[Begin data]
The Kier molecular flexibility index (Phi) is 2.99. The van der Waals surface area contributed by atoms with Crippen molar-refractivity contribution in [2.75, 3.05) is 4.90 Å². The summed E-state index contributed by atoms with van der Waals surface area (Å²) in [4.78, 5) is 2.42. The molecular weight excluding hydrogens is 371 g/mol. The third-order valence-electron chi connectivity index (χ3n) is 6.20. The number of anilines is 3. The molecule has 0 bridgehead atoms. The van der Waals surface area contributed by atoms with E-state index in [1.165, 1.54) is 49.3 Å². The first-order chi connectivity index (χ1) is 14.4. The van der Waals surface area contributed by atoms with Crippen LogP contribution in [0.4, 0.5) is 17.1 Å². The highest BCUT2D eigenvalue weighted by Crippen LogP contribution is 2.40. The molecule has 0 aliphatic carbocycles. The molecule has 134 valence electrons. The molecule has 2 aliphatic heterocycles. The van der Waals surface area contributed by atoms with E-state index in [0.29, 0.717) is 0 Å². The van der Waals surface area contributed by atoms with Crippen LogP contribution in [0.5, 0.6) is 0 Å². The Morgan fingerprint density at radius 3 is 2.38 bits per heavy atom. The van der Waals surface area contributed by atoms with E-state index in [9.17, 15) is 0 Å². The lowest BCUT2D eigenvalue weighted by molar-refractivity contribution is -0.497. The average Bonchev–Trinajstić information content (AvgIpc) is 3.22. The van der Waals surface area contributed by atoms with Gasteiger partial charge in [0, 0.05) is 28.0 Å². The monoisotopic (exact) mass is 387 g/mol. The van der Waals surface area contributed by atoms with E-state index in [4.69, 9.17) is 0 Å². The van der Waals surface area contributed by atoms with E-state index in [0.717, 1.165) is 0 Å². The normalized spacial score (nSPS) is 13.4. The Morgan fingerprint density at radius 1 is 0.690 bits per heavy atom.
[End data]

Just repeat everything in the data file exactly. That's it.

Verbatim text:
The Kier molecular flexibility index (Phi) is 2.99. The van der Waals surface area contributed by atoms with Crippen molar-refractivity contribution in [2.75, 3.05) is 4.90 Å². The summed E-state index contributed by atoms with van der Waals surface area (Å²) in [4.78, 5) is 2.42. The molecular weight excluding hydrogens is 371 g/mol. The third-order valence-electron chi connectivity index (χ3n) is 6.20. The number of anilines is 3. The molecule has 0 bridgehead atoms. The van der Waals surface area contributed by atoms with E-state index in [1.165, 1.54) is 49.3 Å². The first-order chi connectivity index (χ1) is 14.4. The van der Waals surface area contributed by atoms with Crippen LogP contribution in [0.4, 0.5) is 17.1 Å². The highest BCUT2D eigenvalue weighted by Crippen LogP contribution is 2.40. The molecule has 0 aliphatic carbocycles. The molecule has 134 valence electrons. The molecule has 2 aliphatic heterocycles. The van der Waals surface area contributed by atoms with E-state index in [0.29, 0.717) is 0 Å². The van der Waals surface area contributed by atoms with Crippen LogP contribution in [0.5, 0.6) is 0 Å². The Morgan fingerprint density at radius 3 is 2.38 bits per heavy atom. The van der Waals surface area contributed by atoms with E-state index in [9.17, 15) is 0 Å². The lowest BCUT2D eigenvalue weighted by molar-refractivity contribution is -0.497. The average Bonchev–Trinajstić information content (AvgIpc) is 3.22. The van der Waals surface area contributed by atoms with Gasteiger partial charge in [0, 0.05) is 28.0 Å². The monoisotopic (exact) mass is 387 g/mol. The van der Waals surface area contributed by atoms with E-state index in [4.69, 9.17) is 0 Å². The van der Waals surface area contributed by atoms with E-state index in [0.717, 1.165) is 0 Å². The normalized spacial score (nSPS) is 13.4. The Morgan fingerprint density at radius 1 is 0.690 bits per heavy atom.